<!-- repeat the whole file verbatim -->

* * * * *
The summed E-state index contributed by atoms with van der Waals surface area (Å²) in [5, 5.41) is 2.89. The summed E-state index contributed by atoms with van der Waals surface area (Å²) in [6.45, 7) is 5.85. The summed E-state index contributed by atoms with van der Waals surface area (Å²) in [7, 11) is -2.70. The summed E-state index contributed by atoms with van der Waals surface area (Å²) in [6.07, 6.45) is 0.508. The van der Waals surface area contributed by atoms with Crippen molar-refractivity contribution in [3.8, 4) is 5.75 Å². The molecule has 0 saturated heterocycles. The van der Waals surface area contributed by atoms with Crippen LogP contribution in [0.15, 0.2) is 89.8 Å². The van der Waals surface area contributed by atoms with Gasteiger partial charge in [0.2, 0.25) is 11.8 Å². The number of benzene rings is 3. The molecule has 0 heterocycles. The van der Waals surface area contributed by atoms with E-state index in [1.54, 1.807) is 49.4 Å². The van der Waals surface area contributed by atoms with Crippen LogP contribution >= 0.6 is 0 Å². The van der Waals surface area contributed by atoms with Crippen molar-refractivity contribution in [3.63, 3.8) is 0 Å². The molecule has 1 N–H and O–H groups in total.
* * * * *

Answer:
The summed E-state index contributed by atoms with van der Waals surface area (Å²) in [5, 5.41) is 2.89. The summed E-state index contributed by atoms with van der Waals surface area (Å²) in [6.45, 7) is 5.85. The summed E-state index contributed by atoms with van der Waals surface area (Å²) in [7, 11) is -2.70. The summed E-state index contributed by atoms with van der Waals surface area (Å²) in [6.07, 6.45) is 0.508. The van der Waals surface area contributed by atoms with Crippen molar-refractivity contribution in [3.8, 4) is 5.75 Å². The molecule has 0 saturated heterocycles. The van der Waals surface area contributed by atoms with Crippen LogP contribution in [0.15, 0.2) is 89.8 Å². The van der Waals surface area contributed by atoms with Gasteiger partial charge in [0.2, 0.25) is 11.8 Å². The number of benzene rings is 3. The molecule has 0 heterocycles. The van der Waals surface area contributed by atoms with E-state index in [1.54, 1.807) is 49.4 Å². The van der Waals surface area contributed by atoms with Crippen LogP contribution >= 0.6 is 0 Å². The van der Waals surface area contributed by atoms with Crippen molar-refractivity contribution in [3.63, 3.8) is 0 Å². The molecule has 1 N–H and O–H groups in total.